Financial services companies need to up their game by understanding what women want from their careers. Simply offering an attractive salary and benefits is no longer sufficient.
Equal pay should be a given, and companies should also review their reward structures. The traditional commission system is very much outdated. Instead, a reward structure needs to encourage information sharing and team collaboration. Forward-thinking companies offer reward systems that recognise a team’s achievement, rather than individual accomplishments. In a similar vein, reward structures should be a recognition of a person’s skills and contribution, regardless of their position in the company. At Commercial Expert, it’s a level playing field; success depends on how hard you work, how you manage your time and how organised you are. We have created fantastic opportunities for women working in commission-based roles.
Provide Meaningful Work and Purpose
One of the differences that I’ve noticed between men and women is that women tend to care more about the ‘why.’ So, for women, a job needs to have a clear purpose and needs to connect with our personal values. If women enjoy their work and believe that their contribution is making a difference, this increases job satisfaction and retention.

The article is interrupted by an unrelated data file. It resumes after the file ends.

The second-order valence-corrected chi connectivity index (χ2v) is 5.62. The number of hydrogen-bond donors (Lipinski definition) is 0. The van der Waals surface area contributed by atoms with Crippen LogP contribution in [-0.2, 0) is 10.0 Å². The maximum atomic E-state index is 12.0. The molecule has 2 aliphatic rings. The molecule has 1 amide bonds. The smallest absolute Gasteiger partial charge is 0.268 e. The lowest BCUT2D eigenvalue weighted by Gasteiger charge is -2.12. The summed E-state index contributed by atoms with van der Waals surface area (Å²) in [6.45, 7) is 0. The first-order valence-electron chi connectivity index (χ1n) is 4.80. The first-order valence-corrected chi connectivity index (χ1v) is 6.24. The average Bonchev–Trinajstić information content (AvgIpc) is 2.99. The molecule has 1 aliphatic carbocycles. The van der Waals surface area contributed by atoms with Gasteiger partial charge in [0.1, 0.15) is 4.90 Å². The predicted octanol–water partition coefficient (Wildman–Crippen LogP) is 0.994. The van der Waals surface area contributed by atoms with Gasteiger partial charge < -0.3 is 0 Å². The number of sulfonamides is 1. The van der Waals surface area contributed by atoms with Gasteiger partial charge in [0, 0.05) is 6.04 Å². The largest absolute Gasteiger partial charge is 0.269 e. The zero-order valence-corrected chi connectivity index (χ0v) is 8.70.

We’ve created roles specifically with women in mind, such as our ‘Appointed Representatives’ positions. They are ideal for organised, efficient, and driven women, who want the flexibility and independence of being their own boss, yet, they also have the support of being part of a wider team.
Create a Diverse and Inclusive Culture
When women look for jobs, the company culture is a really important consideration. Being in a culture where employees are empowered to do their job is vital, because women want to feel empowered to make decisions.
It’s also important for women to work in a diverse and inclusive culture. Companies shouldn’t just pay lip service to diversity and inclusion (D&I). A lot of companies have jumped on the bandwagon and they’ve written a D&I policy, but the policy remains in a folder, not to be seen again until time to review it.